Slow start to a busy week in the markets
Fawad Razaqzada July 31, 2017 12:20 PM
The markets have opened relatively quietly at the start of what promises to be a very busy week in terms macroeconomic events.
The markets have opened relatively quietly at the start of what promises to be a very busy week in terms macroeconomic events. At the time of this writing, European stock indices were higher and US index futures were pointing to a slightly firmer open on Wall Street later on. In FX, the EUR/USD was consolidating above the 1.17 key level, GBP/USD was holding its own above 1.31, while the USD/JPY was clinging onto key support at 110.35. Gold has started a touch weaker after closing up for the third straight week, while copper and crude oil were also in consolidation mode following their sharp recent gains. Commodity currencies were thus a touch weaker, led by the Canadian dollar, as both crude oil contracts tested the waters above their respective 200-day moving averages.
In this busy week some of the key questions investors will be asking themselves will include: (1) will the US dollar depreciate further, (2) can the commodity rebound continue and (3) will US stock indices print new all-time highs? In a way all these questions are at least partially linked to the market's view about the path of interest rates in the US. The delay in the implementation of Trumponomics and recent soft patch in US data has weighed on inflation and growth expectations at the world’s largest economy. This in turn has led to the market pricing out an aggressive rate hiking cycle from the Fed. The dollar has responded by going down, which in turn has boosted buck-denominated commodities while US stocks have benefited from not only a weaker currency but also from expectations of a relatively slower interest rates rises. This week's release of key US economic data could provide answers to some of these questions.
As we look forward to a new month, the US dollar is on track to end lower for the fifth straight month. This is the greenback’s longest losing run since April 2011. But with much of the bad news in the price, could the dollar bounce back soon? If it does, it would most likely be against weaker currencies. In fact, against the Swiss franc, which has been the weakest among G10 currencies owing to a dovish SNB, the dollar has already started to push higher. But it may struggle to do so against the likes of the euro, for example. The single currency has been supported by strong Eurozone data which has raised speculation that the ECB may turn hawkish soon. This morning though, the Eurozone July CPI came in unchanged at 1.3% year-over-year this morning, which was in line with the expectations. However, core CPI rose to 1.2% from 1.1%, while the unemployment rate unexpectedly fell to 9.1%, its lowest level since February 2009, from 9.2 per cent previously. What’s more, German retail sales jumped 1.1% in June vs. +0.1% expected. This was the best monthly gain in retail sales since October 2016.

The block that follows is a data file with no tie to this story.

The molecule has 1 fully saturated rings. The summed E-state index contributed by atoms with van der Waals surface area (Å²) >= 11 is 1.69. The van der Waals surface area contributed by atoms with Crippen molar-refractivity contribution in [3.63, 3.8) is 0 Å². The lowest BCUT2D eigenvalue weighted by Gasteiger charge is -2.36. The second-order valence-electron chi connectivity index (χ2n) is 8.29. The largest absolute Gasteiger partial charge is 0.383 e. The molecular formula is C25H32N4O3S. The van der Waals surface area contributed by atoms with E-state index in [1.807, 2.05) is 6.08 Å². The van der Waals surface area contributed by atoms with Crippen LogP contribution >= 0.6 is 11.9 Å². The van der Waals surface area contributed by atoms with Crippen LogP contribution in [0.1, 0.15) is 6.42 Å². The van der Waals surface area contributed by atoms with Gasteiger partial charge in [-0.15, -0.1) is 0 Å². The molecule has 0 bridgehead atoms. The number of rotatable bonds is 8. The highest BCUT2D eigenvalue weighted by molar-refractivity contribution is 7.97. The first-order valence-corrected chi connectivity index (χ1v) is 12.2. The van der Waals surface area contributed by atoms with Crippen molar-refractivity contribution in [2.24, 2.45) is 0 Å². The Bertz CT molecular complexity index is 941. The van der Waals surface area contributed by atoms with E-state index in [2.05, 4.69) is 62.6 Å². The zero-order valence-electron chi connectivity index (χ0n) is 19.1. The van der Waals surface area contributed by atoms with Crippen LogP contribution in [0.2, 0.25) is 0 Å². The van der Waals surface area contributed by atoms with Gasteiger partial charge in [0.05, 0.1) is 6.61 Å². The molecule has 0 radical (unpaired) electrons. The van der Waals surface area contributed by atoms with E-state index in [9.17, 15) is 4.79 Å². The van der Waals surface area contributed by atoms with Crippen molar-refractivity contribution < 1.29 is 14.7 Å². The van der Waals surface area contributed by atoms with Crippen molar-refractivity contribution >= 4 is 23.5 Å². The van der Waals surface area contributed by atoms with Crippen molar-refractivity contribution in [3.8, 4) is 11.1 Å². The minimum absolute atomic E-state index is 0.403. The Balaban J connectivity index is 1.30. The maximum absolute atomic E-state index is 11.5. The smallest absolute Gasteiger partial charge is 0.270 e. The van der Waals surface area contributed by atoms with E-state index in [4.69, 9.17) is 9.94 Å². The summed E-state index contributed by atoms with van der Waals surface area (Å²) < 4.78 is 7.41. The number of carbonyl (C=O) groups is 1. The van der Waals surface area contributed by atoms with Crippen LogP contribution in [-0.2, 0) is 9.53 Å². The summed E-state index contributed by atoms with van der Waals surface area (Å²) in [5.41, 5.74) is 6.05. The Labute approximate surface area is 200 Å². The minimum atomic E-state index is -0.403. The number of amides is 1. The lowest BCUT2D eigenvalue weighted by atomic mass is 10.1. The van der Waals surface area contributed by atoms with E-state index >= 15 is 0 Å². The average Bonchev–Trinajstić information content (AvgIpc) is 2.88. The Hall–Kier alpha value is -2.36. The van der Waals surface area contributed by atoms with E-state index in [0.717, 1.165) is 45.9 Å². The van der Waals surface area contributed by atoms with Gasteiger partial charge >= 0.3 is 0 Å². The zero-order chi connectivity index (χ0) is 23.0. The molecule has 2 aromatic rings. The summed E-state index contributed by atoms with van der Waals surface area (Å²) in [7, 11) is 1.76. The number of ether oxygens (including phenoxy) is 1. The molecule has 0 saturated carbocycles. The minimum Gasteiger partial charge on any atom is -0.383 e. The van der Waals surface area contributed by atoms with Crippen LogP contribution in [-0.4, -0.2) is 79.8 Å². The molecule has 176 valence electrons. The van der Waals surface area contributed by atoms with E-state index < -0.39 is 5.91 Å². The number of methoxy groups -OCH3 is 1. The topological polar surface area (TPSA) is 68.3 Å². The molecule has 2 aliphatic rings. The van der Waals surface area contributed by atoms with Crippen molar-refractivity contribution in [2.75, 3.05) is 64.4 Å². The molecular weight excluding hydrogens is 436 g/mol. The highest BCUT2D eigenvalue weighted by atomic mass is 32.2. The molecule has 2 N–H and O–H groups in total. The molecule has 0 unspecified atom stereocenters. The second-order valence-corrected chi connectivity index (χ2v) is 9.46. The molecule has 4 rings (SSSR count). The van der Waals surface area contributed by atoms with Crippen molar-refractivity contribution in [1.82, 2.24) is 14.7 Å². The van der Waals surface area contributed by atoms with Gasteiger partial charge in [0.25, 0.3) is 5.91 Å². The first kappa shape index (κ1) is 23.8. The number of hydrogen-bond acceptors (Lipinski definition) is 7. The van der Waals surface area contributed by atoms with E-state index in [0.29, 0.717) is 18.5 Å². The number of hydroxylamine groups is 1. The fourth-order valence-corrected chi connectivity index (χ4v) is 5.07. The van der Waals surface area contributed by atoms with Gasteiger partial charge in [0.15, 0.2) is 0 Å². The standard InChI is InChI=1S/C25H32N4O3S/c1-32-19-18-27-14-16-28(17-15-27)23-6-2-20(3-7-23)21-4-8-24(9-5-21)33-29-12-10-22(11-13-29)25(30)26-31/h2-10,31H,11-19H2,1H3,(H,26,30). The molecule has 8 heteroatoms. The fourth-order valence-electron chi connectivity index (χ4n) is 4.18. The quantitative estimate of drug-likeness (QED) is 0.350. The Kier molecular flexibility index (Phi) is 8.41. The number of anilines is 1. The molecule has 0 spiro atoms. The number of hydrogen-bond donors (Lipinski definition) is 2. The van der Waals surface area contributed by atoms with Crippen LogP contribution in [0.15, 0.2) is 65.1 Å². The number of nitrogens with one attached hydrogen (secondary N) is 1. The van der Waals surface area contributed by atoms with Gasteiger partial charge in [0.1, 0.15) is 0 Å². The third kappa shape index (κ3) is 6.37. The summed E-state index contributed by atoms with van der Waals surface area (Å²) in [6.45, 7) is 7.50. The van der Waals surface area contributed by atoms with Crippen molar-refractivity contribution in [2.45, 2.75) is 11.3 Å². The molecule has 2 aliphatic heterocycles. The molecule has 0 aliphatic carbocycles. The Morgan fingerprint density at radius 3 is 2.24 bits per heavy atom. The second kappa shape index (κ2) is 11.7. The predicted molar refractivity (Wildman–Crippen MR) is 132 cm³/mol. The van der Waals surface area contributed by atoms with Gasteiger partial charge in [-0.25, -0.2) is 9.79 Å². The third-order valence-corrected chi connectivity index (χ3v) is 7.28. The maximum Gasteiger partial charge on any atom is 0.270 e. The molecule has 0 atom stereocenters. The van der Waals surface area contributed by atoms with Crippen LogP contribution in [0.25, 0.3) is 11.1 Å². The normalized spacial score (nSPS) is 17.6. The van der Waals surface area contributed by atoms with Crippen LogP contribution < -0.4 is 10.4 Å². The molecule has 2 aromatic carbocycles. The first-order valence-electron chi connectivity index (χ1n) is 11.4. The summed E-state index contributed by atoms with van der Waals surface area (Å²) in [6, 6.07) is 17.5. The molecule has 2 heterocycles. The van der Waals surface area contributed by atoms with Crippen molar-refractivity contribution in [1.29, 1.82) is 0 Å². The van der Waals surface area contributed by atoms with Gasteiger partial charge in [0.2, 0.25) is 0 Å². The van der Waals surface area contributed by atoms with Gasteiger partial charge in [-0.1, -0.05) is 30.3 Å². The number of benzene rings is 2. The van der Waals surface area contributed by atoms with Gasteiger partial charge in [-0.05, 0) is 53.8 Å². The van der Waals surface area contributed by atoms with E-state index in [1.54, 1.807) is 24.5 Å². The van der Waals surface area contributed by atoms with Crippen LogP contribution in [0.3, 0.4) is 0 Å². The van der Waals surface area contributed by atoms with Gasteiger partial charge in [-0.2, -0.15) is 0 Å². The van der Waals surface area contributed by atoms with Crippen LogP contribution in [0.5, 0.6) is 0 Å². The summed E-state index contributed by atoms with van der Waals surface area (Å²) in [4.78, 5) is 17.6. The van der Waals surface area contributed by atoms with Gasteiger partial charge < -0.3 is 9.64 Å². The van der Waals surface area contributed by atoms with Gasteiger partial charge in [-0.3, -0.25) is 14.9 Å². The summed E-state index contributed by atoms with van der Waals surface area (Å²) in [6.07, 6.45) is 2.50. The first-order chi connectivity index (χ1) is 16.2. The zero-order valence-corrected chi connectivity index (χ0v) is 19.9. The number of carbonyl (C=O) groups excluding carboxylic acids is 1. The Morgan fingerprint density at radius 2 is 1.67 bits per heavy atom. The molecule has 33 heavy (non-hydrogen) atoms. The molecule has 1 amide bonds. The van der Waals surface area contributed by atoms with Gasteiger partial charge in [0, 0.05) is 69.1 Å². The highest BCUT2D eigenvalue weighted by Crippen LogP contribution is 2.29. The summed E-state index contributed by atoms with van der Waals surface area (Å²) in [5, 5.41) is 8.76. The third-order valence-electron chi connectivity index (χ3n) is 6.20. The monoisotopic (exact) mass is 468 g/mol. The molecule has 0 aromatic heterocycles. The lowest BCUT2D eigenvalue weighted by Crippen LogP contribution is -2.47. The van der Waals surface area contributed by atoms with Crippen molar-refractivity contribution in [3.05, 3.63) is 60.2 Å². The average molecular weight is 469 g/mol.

So, overall, today’s Eurozone data was strong. Despite this the EUR/USD showed very little reaction, though it remained above the old resistance at 1.1710, which is now the key support level to watch. While above here, the short-term bias remains bullish for the EUR/USD. Looking ahead, chief among this week’s major events will be the US jobs report for July on Friday; this will be released after we have had a slew of PMI numbers from around the world and key central bank decisions from the Bank of England and Reserve Bank of Australia.
Source: eSignal and FOREX.com.
Disclaimer: The information on this web site is not targeted at the general public of any particular country. It is not intended for distribution to residents in any country where such distribution or use would contravene any local law or regulatory requirement. The information and opinions in this report are for general information use only and are not intended as an offer or solicitation with respect to the purchase or sale of any currency or CFD contract. All opinions and information contained in this report are subject to change without notice. This report has been prepared without regard to the specific investment objectives, financial situation and needs of any particular recipient. Any references to historical price movements or levels is informational based on our analysis and we do not represent or warranty that any such movements or levels are likely to reoccur in the future. While the information contained herein was obtained from sources believed to be reliable, author does not guarantee its accuracy or completeness, nor does author assume any liability for any direct, indirect or consequential loss that may result from the reliance by any person upon any such information or opinions.
Futures, Options on Futures, Foreign Exchange and other leveraged products involves significant risk of loss and is not suitable for all investors. Losses can exceed your deposits. Increasing leverage increases risk. Spot Gold and Silver contracts are not subject to regulation under the U.S. Commodity Exchange Act. Contracts for Difference (CFDs) are not available for US residents. Before deciding to trade forex and commodity futures, you should carefully consider your financial objectives, level of experience and risk appetite. Any opinions, news, research, analyses, prices or other information contained herein is intended as general information about the subject matter covered and is provided with the understanding that we do not provide any investment, legal, or tax advice. You should consult with appropriate counsel or other advisors on all investment, legal, or tax matters. References to Forex.com or GAIN Capital refer to GAIN Capital Holdings Inc. and its subsidiaries. Please read Characteristics and Risks of Standardized Options.